12 Quotes About Immigration From Novels
You've probably heard about the "immigrant novel." It's unfortunate that we lump all books about immigrant experiences into one category, as though they're a singular genre—really, there are so many different novels out there about immigrating and finding home in a new country. And there are some truly wonderful quotes from talented writers about the experience of immigration.
But, since all people are wildly different, all so-called immigrant novels are very, very different (if you don't think people are different, ask for an opinion poll on Severus Snape at the next party you attend). There are novels like Chimamanda Ngozi Adichie's Americanah , which deals with life, love, immigration and (spoiler alert) returning home again with a new perspective. There are novels like Brooklyn by Colm Tóibín, which deals with immigrating to America at the turn of the last century, returning home again, and finally (spoiler alert) returning to American again. And there are novels like the vastly underrated Seasons of Flight by Manjushree Thapa, which deals with immigrating, being super over the idea of immigration, and (spoiler alert) butterfly conservation.
So if you're interested in a wide array of experiences, here are some quotes from novels about immigration:
1. Alexa and the other guests, and perhaps even Georgina, all understood the fleeing from war, from the kind of poverty that crushed human souls, but they would not understand the need to escape from the oppressive lethargy of choicelessness. They would not understand why people like him who were raised well fed and watered but mired in dissatisfaction, conditioned from birth to look towards somewhere else, eternally convinced that real lives happened in that somewhere else, were now resolved to do dangerous things, illegal things, so as to leave, none of them starving, or raped, or from burned villages, but merely hungry for for choice and certainty.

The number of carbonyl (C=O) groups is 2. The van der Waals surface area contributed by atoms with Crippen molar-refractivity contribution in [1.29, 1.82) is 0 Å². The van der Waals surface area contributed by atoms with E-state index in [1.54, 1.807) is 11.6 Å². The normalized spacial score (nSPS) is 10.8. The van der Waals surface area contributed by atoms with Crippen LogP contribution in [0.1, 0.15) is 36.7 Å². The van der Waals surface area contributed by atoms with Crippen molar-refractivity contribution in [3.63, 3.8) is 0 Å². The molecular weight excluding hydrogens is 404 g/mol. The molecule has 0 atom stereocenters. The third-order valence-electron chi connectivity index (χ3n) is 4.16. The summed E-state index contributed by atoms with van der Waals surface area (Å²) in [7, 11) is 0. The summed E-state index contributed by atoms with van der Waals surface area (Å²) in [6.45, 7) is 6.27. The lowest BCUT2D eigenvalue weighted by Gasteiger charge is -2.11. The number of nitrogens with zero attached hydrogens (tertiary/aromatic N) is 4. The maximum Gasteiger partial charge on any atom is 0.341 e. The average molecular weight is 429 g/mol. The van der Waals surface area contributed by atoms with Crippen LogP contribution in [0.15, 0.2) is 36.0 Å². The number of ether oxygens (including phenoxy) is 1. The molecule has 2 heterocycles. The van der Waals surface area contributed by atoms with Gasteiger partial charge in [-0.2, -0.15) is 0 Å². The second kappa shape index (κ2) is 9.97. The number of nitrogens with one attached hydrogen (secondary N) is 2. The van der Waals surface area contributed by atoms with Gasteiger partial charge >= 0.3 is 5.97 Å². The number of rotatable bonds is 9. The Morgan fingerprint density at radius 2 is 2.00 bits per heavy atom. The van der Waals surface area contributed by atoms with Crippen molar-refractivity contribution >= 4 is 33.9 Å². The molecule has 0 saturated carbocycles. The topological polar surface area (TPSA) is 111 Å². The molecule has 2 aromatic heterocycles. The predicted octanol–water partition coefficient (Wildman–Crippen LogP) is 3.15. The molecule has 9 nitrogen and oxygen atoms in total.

― Chimamanda Ngozi Adichie, Americanah
2. The truth is, immigrants tend to be more American than people born here.
― Chuck Palahniuk, Choke
3. And then it occurs to me. They are frightened. In me, they see their own daughters, just as ignorant, just as unmindful of all the truths and hopes they have brought to America. They see daughters who grow impatient when their mothers talk in Chinese, who think they are stupid when they explain things in fractured English. They see that joy and luck do not mean the same to their daughters, that to these closed American-born minds "joy luck" is not a word, it does not exist.
― Amy Tan, The Joy Luck Club
4. These days, it feels to me like you make a devil's pact when you walk into this country. You hand over your passport at the check-in, you get stamped, you want to make a little money, get yourself started... but you mean to go back! Who would want to stay? Cold, wet, miserable; terrible food, dreadful newspapers—who would want to stay? In a place where you are never welcomed, only tolerated. Just tolerated. Like you are an animal finally house-trained.
― Zadie Smith, White Teeth
5. ...being a foreigner Ashima is beginning to realize, is a sort of lifelong pregnancy—a perpetual wait, a constant burden, a continuous feeling out of sorts. It is an ongoing responsibility, a parenthesis in what had once been an ordinary life, only to discover that previous life has vanished, replaced by something more complicated and demanding. Like pregnancy, being a foreigner, Ashima believes, is something that elicits the same curiosity of from strangers, the same combination of pity and respect.
― Jhumpa Lahiri, The Namesake
6. All Americans have something lonely about them. I don't know what the reason might be, except maybe that they're all descended from immigrants.
― Ryū Murakami, In the Miso Soup
7. She was nobody here. It was not just that she had no friends and family; it was rather that she was a ghost in this room, in the streets on the way to work, on the shop floor. Nothing meant anything.
― Colm Tóibín, Brooklyn
8. Lady and gentleman, when my parents left Korea with nothing but the clothes on their backs and the considerable wealth they had amassed in the shipping business, they had a dream. They had a dream that one day amid the snowy hilltops of western North Carolina, their son would lose his virginity to a cheerleader in the woman's bathroom of a Waffle House just off the interstate.
― John Green, Let It Snow
9. When we undertake the pilgrimage, it's not just to escape the tyranny at home but also to reach to the depths of our souls. The day arrives when the guilty must return to save those who could not find the courage to leave.
― Orhan Pamuk, Snow
10. The constant cry is that you belong here, or you make yourself belong, or you must go.
― Chang-rae Lee, Native Speaker
11. Maybe it’s the instinct of every immigrant, born of necessity or of longing: Someplace else will be better than here. And the condition: if only I can get to that place.
— Cristina Henriquez, The Book of Unknown Americans
12. No fiction, no myths, no lies, no tangled webs—this is how Irie imagined her homeland. Because homeland is one of the magical fantasy words like unicorn and soul and infinity that have now passed into language.
― Zadie Smith, White Teeth